It is something I have been wondering for a very long time, and I apologise if this question is posted on the wrong site. (Kindly direct me to the correct one if that is the case)
According to the one page I found which explains the fare calculation in the UK in detail, it seems this calculation does not take on board passenger weight: http://www.aquila-electronics.co.uk/how_work.html
How can this be fair, both for the taxi driver as for its passengers?
The amount of fuel consumed is proportional to the weight of the car, its acceleration and speed, and its wind resistance (and the incline when going up a slope)
So one person travelling in a taxi increases the taxi's weight with around 200 lbs (~ 14 stone, 91 kg) for a sturdy rugby player.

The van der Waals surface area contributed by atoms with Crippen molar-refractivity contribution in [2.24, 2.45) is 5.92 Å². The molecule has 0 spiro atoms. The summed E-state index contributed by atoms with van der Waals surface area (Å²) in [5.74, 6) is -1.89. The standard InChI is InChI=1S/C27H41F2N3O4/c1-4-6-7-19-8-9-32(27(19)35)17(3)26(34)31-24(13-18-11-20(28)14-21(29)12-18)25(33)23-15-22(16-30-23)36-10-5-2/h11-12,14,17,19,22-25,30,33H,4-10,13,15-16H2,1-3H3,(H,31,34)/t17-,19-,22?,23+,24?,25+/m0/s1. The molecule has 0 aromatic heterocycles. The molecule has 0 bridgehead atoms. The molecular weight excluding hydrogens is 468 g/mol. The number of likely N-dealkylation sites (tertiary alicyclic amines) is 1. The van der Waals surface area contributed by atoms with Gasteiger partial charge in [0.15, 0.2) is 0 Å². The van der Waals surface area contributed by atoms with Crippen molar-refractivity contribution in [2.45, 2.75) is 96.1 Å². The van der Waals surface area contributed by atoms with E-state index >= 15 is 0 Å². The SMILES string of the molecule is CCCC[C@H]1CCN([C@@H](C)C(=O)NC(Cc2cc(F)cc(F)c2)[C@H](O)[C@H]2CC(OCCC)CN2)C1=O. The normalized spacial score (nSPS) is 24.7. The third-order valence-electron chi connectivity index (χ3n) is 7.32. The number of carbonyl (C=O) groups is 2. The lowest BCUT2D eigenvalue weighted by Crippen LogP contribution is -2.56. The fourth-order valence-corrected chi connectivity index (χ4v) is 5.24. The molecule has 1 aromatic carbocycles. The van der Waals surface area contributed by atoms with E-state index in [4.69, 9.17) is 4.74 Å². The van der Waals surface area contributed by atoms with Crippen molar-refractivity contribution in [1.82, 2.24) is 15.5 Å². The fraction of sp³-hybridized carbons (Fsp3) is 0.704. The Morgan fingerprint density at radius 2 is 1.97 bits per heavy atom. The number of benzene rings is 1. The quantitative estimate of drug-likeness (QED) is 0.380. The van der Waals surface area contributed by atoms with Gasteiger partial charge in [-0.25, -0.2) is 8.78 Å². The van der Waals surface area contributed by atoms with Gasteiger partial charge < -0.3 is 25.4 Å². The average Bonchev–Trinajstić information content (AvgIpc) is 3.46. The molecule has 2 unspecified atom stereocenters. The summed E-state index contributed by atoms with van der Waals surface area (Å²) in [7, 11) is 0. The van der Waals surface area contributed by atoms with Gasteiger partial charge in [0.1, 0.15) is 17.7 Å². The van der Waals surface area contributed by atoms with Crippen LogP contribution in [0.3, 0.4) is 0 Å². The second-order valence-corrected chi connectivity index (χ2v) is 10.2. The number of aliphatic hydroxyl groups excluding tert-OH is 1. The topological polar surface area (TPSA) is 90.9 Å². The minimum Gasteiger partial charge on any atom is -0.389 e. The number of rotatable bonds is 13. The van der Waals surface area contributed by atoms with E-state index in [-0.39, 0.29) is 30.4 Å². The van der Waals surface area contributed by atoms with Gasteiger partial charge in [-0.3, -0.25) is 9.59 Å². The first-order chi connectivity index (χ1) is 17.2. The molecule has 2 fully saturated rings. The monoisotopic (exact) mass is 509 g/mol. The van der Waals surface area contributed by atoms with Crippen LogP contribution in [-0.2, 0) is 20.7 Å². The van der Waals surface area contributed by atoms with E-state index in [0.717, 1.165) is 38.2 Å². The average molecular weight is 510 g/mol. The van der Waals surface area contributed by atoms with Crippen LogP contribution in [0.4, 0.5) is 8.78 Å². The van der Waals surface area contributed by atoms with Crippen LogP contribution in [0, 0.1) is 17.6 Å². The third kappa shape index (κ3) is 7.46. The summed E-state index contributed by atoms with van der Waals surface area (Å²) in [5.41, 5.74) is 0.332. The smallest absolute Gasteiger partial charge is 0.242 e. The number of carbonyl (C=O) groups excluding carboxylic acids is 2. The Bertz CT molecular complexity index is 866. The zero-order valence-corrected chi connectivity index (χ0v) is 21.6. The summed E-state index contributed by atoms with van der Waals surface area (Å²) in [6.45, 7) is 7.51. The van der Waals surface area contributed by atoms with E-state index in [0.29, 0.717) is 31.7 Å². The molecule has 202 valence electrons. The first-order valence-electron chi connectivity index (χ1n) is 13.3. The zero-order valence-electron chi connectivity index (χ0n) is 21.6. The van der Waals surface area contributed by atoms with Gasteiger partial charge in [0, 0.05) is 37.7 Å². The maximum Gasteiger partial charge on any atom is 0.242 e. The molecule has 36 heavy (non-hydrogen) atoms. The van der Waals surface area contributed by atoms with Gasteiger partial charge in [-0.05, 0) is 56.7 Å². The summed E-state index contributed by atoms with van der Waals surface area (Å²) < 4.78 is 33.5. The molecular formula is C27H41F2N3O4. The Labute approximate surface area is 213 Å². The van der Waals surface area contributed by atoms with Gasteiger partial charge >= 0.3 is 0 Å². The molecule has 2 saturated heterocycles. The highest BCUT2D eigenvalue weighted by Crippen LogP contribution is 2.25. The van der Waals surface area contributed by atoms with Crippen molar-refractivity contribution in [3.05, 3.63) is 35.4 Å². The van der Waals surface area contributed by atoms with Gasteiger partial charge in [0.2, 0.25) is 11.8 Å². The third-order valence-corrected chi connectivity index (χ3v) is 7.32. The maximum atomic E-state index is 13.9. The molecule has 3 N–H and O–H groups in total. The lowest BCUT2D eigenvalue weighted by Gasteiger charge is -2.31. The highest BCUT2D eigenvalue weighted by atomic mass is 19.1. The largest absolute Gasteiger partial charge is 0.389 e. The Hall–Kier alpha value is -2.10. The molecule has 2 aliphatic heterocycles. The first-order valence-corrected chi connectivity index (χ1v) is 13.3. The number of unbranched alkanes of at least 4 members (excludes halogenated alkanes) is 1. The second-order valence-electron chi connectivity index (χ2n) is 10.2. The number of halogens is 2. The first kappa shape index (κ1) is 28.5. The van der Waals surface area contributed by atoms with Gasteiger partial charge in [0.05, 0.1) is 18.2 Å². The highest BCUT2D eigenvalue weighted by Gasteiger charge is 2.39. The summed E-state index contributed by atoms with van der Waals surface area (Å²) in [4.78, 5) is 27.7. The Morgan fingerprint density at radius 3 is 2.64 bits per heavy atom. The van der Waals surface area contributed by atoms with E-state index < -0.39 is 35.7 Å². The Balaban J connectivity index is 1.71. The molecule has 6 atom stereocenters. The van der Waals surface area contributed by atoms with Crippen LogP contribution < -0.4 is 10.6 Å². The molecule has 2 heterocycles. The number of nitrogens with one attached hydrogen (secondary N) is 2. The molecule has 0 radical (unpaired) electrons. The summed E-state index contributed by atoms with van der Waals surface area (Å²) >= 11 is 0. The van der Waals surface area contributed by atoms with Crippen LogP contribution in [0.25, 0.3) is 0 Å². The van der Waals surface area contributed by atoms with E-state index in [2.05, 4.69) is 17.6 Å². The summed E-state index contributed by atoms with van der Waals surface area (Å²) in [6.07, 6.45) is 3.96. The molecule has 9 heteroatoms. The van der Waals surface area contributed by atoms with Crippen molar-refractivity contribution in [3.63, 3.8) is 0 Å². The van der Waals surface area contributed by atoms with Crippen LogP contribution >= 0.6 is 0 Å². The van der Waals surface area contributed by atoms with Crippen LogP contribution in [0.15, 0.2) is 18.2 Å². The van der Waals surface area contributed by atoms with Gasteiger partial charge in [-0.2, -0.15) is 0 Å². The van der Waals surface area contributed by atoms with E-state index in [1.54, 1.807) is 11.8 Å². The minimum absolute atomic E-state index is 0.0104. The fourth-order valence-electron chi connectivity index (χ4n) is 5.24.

However, let's say this rugby player brought 3 team members, bringing the total weight added to the car to 4*200 lbs = 800 lbs (~57 stone, 363 kg)
That is 600 lbs (~ 43 stone, 272 kg) more than the original ride for 1 person.
Quite a significant increase, which has got to affect the fuel consumption of that taxi cab noticeably.
What if the people were even bigger? (I for example am 242 lbs [~17 stone, 110 kg])
Also, going up an incline requires a lot more fuel than driving on a plane…
So in summary:
- Do taxi meters in this day and age take into account passenger weight ?
- What about going up slopes?
- If no, why not, and how would this impact a taxi driver's income?